Neurons can silence each other without any direct connections

By Ed Yong | November 23, 2012 9:00 am

The chatter in your brain largely depends on special junctions called synapses – meeting places between two neurons, through which they transmit chemical signals or electric currents.

But neurons don’t always need synapses to communicate—some in the antennae of a fly can influence one another without any direct connections. The electric field produced by one can silence its neighbour, like two individuals standing side by side and whispering “Sssssshhhh” at each other.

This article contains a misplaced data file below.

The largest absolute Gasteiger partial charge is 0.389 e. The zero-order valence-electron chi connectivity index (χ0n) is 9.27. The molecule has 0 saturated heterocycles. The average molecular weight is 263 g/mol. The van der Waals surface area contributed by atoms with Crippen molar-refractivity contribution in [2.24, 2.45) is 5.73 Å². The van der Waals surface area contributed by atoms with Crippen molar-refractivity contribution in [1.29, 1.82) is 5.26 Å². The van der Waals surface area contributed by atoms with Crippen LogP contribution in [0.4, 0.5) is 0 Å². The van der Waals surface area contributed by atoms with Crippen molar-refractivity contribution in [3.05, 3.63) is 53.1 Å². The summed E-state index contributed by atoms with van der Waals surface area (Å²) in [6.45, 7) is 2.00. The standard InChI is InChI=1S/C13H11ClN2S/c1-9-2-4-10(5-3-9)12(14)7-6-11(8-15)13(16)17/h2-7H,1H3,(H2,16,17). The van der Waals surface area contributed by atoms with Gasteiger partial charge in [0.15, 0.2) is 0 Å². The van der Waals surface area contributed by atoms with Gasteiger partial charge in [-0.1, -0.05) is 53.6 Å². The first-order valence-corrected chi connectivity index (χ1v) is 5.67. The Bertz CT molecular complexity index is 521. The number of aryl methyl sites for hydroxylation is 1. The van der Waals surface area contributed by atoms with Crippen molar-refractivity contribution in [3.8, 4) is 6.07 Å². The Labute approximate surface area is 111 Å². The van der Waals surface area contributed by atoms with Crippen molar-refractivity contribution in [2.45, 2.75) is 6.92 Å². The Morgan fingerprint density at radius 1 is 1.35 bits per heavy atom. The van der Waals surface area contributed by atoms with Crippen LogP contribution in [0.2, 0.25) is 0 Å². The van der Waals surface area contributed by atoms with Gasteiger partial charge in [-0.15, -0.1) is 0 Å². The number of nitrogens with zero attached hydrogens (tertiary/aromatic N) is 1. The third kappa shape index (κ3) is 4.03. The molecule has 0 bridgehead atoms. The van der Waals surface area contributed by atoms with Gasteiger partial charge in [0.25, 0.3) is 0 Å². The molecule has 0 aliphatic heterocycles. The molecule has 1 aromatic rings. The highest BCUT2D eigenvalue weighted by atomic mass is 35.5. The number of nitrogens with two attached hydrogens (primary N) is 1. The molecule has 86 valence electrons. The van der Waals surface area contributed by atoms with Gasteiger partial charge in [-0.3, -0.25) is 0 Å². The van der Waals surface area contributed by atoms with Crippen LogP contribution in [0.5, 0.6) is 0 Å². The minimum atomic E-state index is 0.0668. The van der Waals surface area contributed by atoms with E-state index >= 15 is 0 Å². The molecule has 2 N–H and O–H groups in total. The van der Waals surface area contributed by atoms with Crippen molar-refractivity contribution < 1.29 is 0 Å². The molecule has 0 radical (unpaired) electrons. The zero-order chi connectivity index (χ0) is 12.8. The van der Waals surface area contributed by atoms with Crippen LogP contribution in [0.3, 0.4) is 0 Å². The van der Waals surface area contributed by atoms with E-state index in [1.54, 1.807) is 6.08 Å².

This phenomenon, known as ephaptic coupling, has been discussed for a long time but it’s always been a bit obscure and arcane. There are very few examples of it, and none where this indirect silencing actually affects an animal’s behaviour. Su has changed that – his study shows that ephaptic coupling affects a fly’s or mosquito’s sense of smell. That knowledge might be useful for protecting crops from hungry insects, or people from disease-carrying ones.

I’ve written about this story for The Scientist, so head over there for more details.

Image by Martin Hauser

CATEGORIZED UNDER: Neuroscience and psychology

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